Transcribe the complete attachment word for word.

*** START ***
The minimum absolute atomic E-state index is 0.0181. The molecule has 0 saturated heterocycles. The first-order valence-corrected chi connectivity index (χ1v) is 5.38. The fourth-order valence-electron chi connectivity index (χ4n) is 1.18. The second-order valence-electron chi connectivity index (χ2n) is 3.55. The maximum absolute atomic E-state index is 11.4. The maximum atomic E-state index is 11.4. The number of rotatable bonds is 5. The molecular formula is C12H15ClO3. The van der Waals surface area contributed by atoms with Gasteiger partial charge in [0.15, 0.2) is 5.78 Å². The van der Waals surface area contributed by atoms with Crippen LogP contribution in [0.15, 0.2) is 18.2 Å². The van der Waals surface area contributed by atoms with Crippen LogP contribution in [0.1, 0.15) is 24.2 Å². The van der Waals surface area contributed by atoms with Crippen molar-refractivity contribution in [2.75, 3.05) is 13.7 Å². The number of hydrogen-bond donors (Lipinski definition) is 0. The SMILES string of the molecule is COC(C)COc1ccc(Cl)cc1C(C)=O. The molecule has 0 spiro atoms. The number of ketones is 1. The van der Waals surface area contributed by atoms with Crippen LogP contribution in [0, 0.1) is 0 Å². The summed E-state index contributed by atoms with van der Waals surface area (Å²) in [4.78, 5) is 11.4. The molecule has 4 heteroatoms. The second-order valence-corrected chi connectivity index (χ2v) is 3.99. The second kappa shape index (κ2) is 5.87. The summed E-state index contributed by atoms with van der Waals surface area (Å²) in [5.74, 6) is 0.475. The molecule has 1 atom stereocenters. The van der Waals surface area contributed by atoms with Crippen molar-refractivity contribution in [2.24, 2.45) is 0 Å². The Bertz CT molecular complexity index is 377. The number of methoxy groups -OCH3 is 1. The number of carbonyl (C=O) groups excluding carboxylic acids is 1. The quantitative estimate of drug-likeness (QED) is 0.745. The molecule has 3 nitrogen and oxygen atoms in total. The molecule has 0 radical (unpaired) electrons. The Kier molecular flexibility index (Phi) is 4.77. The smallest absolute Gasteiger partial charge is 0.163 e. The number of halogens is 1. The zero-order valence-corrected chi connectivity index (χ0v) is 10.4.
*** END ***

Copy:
The minimum absolute atomic E-state index is 0.0181. The molecule has 0 saturated heterocycles. The first-order valence-corrected chi connectivity index (χ1v) is 5.38. The fourth-order valence-electron chi connectivity index (χ4n) is 1.18. The second-order valence-electron chi connectivity index (χ2n) is 3.55. The maximum absolute atomic E-state index is 11.4. The maximum atomic E-state index is 11.4. The number of rotatable bonds is 5. The molecular formula is C12H15ClO3. The van der Waals surface area contributed by atoms with Gasteiger partial charge in [0.15, 0.2) is 5.78 Å². The van der Waals surface area contributed by atoms with Crippen LogP contribution in [0.15, 0.2) is 18.2 Å². The van der Waals surface area contributed by atoms with Crippen LogP contribution in [0.1, 0.15) is 24.2 Å². The van der Waals surface area contributed by atoms with Crippen molar-refractivity contribution in [2.75, 3.05) is 13.7 Å². The number of hydrogen-bond donors (Lipinski definition) is 0. The SMILES string of the molecule is COC(C)COc1ccc(Cl)cc1C(C)=O. The molecule has 0 spiro atoms. The number of ketones is 1. The van der Waals surface area contributed by atoms with Crippen LogP contribution in [0, 0.1) is 0 Å². The summed E-state index contributed by atoms with van der Waals surface area (Å²) in [4.78, 5) is 11.4. The molecule has 4 heteroatoms. The second-order valence-corrected chi connectivity index (χ2v) is 3.99. The second kappa shape index (κ2) is 5.87. The summed E-state index contributed by atoms with van der Waals surface area (Å²) in [5.74, 6) is 0.475. The molecule has 1 atom stereocenters. The van der Waals surface area contributed by atoms with Crippen molar-refractivity contribution in [2.24, 2.45) is 0 Å². The Bertz CT molecular complexity index is 377. The number of methoxy groups -OCH3 is 1. The number of carbonyl (C=O) groups excluding carboxylic acids is 1. The quantitative estimate of drug-likeness (QED) is 0.745. The molecule has 3 nitrogen and oxygen atoms in total. The molecule has 0 radical (unpaired) electrons. The Kier molecular flexibility index (Phi) is 4.77. The smallest absolute Gasteiger partial charge is 0.163 e. The number of halogens is 1. The zero-order valence-corrected chi connectivity index (χ0v) is 10.4.